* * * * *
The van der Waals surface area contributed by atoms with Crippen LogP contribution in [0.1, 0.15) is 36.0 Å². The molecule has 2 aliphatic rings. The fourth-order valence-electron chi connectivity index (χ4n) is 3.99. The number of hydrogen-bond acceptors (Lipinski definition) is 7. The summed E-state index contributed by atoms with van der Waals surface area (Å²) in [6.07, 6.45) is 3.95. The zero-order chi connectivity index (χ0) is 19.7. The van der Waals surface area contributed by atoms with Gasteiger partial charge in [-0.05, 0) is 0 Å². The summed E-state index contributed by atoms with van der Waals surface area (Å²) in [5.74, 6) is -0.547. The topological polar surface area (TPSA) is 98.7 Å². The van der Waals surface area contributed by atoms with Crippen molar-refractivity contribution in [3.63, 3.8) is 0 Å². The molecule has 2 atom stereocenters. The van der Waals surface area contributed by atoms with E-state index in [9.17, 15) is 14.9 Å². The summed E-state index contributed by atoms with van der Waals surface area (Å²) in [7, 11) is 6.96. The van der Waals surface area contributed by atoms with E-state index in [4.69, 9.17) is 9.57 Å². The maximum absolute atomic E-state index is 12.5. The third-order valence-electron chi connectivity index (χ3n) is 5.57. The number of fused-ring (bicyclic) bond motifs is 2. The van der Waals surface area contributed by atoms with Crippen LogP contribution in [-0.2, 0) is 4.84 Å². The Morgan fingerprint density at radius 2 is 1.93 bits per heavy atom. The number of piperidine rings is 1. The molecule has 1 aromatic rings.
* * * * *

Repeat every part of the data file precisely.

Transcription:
The van der Waals surface area contributed by atoms with Crippen LogP contribution in [0.1, 0.15) is 36.0 Å². The molecule has 2 aliphatic rings. The fourth-order valence-electron chi connectivity index (χ4n) is 3.99. The number of hydrogen-bond acceptors (Lipinski definition) is 7. The summed E-state index contributed by atoms with van der Waals surface area (Å²) in [6.07, 6.45) is 3.95. The zero-order chi connectivity index (χ0) is 19.7. The van der Waals surface area contributed by atoms with Gasteiger partial charge in [-0.05, 0) is 0 Å². The summed E-state index contributed by atoms with van der Waals surface area (Å²) in [5.74, 6) is -0.547. The topological polar surface area (TPSA) is 98.7 Å². The van der Waals surface area contributed by atoms with Crippen molar-refractivity contribution in [3.63, 3.8) is 0 Å². The molecule has 2 atom stereocenters. The van der Waals surface area contributed by atoms with E-state index in [9.17, 15) is 14.9 Å². The summed E-state index contributed by atoms with van der Waals surface area (Å²) in [7, 11) is 6.96. The van der Waals surface area contributed by atoms with E-state index in [4.69, 9.17) is 9.57 Å². The maximum absolute atomic E-state index is 12.5. The third-order valence-electron chi connectivity index (χ3n) is 5.57. The number of fused-ring (bicyclic) bond motifs is 2. The van der Waals surface area contributed by atoms with Crippen LogP contribution in [-0.2, 0) is 4.84 Å². The Morgan fingerprint density at radius 2 is 1.93 bits per heavy atom. The number of piperidine rings is 1. The molecule has 1 aromatic rings.